Independent Student Newspaper Since 1969

The Badger Herald

Independent Student Newspaper Since 1969

The Badger Herald

Independent Student Newspaper Since 1969

The Badger Herald


EA Sports proves that the best can get better

It was one of those moments that you never really forget. It was a cold winter morning in the mid-to-late ’80s, snow falling, dark as can be, and I was in my den playing Nintendo’s “10 Yard Fight.” “Fight” was one of the preeminent football games to emerge from the eight-bit powerhouse that was the original Nintendo.

Moments before I was to trudge through the snow to get to class, I did the unthinkable. As a small, brown blip moved across my rotary-dial Sears television to symbolize a kickoff and that the second half was underway, my little, red blip that was supposed to symbolize a player took the ball 90 yards for a touchdown. Sadly, I had reset the system many times in what turned out to be many foiled attempts at returning a kickoff.

The Nintendo Entertainment System proved a great foe in my childhood and early adulthood. While a majority of my friends mastered “Metroid” before they finished grade school, I spent 13 years trying to beat Mike Tyson in “Mike Tyson’s Punchout.”


You old-school players know what I’m talking about. The secret code to get your chance at Mike was 007 373 5963. How many times did you punch that code in before you finally beat him? A few? For me it was closer to 7,373,5963 times. I finally beat Mike on a scorching summer day in 2000. I could finally move on.

As the video-game revolution moved through the graphical powers of eight, 16, 32, 64 and into the present tense of super-powered processors, there is one name that sticks out in the consciousness of sports-game lovers everywhere — EA Sports.

From its early incarnations of Madden football for the Sega Genesis and Super Nintendo to its current blockbusters that span almost all sports, EA has consistently produced games that have proved far superior to its fly-by-night and cut-rate competitors.

With a catchphrase of “If it’s in the game, it’s in the game,” EA Sports leaves nothing to chance. Its attention to detail, fluidity of mind-bending graphics and high-octane audio produced games that a young subset weaned on “10 Yard Fight” could have never expected.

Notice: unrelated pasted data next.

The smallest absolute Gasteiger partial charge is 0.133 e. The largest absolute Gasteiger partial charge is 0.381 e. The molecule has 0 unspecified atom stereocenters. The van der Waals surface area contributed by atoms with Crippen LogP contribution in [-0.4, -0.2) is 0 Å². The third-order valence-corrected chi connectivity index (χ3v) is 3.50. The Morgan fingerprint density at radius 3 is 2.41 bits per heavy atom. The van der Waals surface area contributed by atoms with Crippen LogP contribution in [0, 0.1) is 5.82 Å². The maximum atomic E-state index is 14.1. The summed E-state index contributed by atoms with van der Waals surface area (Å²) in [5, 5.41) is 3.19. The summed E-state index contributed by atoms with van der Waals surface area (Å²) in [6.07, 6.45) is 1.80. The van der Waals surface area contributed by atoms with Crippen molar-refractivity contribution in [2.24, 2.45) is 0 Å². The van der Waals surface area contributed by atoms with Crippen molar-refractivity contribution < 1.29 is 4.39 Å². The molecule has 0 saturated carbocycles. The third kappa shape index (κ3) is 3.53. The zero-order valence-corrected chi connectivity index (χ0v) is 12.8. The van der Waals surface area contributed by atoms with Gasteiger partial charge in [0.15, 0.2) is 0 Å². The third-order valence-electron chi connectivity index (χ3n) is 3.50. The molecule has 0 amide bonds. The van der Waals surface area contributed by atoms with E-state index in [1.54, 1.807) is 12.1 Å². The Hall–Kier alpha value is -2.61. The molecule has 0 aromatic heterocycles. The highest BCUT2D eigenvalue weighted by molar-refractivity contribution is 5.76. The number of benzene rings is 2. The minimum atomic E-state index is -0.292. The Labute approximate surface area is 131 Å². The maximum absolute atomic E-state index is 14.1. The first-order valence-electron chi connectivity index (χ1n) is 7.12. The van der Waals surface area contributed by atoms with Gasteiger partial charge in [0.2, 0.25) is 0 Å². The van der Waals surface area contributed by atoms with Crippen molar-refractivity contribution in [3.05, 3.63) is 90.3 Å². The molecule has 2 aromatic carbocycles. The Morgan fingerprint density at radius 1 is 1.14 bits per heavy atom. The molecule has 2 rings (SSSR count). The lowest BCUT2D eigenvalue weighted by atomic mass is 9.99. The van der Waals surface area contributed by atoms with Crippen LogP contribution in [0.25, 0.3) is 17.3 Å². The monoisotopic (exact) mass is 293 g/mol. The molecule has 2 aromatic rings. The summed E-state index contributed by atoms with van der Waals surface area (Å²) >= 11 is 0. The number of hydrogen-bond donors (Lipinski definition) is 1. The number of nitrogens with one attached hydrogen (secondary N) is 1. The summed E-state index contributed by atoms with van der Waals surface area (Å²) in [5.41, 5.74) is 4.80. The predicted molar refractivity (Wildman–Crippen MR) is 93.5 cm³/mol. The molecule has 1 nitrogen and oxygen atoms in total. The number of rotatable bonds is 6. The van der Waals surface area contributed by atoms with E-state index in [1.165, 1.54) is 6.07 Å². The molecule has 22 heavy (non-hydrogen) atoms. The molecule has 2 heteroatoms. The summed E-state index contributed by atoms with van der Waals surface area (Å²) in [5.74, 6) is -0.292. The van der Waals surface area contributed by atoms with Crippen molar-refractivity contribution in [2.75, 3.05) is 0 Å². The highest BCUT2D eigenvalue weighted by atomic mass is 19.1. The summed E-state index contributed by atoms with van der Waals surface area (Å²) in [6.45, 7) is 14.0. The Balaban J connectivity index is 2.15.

The two current cornerstones of EA’s football franchise are Madden 2003 and NCAA Football 2003. It’s only appropriate to start with the granddaddy of them all, the Madden series.

“Madden 2003”

Its namesake alone is an immediate seal of approval. Any guy who can locate a six-legged turkey to wheel out to the 50-yard line after the Thanksgiving Day game gets my seal of approval, and if “Madden 2003” says anything, it’s that the best can continue to get better.

The newest edition of Madden is loaded with all the updates and extras that fans of the series would come to expect — just kicked up about 10 notches on the Emeril Lagasse “Bam!” scale.

A new feature, “EA Sports Trax,” adds a previously missing youthful vigor to the latest release, as 11 tracks from well-known artists find their way onto Mr. Madden’s digital classic. Tracks from Andrew W.K., the Nappy Roots feat. Marcos from P.O.D., Quarashi, Good Charlotte and Bon Jovi provide a little bit of every style of music for Madden’s diverse group of fans.

Music cuts fill the silence between plays, quarterbacks often hush the crowd and the fans react with excitement or dismay to your level of gameplay. It’s a much more intelligent use of sound than past releases.

For those kicked-up gamers who like to take their game online, users now have the option of accessing an online community via their Playstation 2 console where they can download rosters, mingle and play against “Madden” experts across the country.

The graphics are reminiscent of recent “Madden” releases but are much more fluid, as is the gameplay. New stiff-arm moves, brutal tackles and dazzling catches add fresh nuances to the already-classic gameplay of the “Madden” series. The addition of all the stadiums (even the new ones) adds an extra sense of realism that makes playing at Lambeau or at the Metrodome even more fun.